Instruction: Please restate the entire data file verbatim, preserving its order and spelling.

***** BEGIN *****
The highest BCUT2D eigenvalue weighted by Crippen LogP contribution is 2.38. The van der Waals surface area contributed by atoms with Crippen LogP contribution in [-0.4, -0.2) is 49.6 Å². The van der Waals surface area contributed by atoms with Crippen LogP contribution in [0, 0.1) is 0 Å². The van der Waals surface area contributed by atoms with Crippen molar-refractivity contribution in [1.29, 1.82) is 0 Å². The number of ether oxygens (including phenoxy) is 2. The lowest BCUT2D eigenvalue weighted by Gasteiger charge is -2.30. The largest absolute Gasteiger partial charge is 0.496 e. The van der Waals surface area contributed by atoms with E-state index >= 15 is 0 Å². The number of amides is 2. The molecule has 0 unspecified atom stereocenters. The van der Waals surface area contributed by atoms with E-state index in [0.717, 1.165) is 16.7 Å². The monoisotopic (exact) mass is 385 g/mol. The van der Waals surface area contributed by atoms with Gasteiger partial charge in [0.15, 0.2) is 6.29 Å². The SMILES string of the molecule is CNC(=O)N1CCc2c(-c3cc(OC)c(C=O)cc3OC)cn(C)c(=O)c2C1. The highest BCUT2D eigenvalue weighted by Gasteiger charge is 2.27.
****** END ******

The highest BCUT2D eigenvalue weighted by Crippen LogP contribution is 2.38. The van der Waals surface area contributed by atoms with Crippen LogP contribution in [-0.4, -0.2) is 49.6 Å². The van der Waals surface area contributed by atoms with Crippen LogP contribution in [0, 0.1) is 0 Å². The van der Waals surface area contributed by atoms with Crippen molar-refractivity contribution in [1.29, 1.82) is 0 Å². The number of ether oxygens (including phenoxy) is 2. The lowest BCUT2D eigenvalue weighted by Gasteiger charge is -2.30. The largest absolute Gasteiger partial charge is 0.496 e. The van der Waals surface area contributed by atoms with E-state index >= 15 is 0 Å². The number of amides is 2. The molecule has 0 unspecified atom stereocenters. The van der Waals surface area contributed by atoms with E-state index in [0.717, 1.165) is 16.7 Å². The monoisotopic (exact) mass is 385 g/mol. The van der Waals surface area contributed by atoms with Gasteiger partial charge in [0.15, 0.2) is 6.29 Å². The SMILES string of the molecule is CNC(=O)N1CCc2c(-c3cc(OC)c(C=O)cc3OC)cn(C)c(=O)c2C1. The highest BCUT2D eigenvalue weighted by Gasteiger charge is 2.27.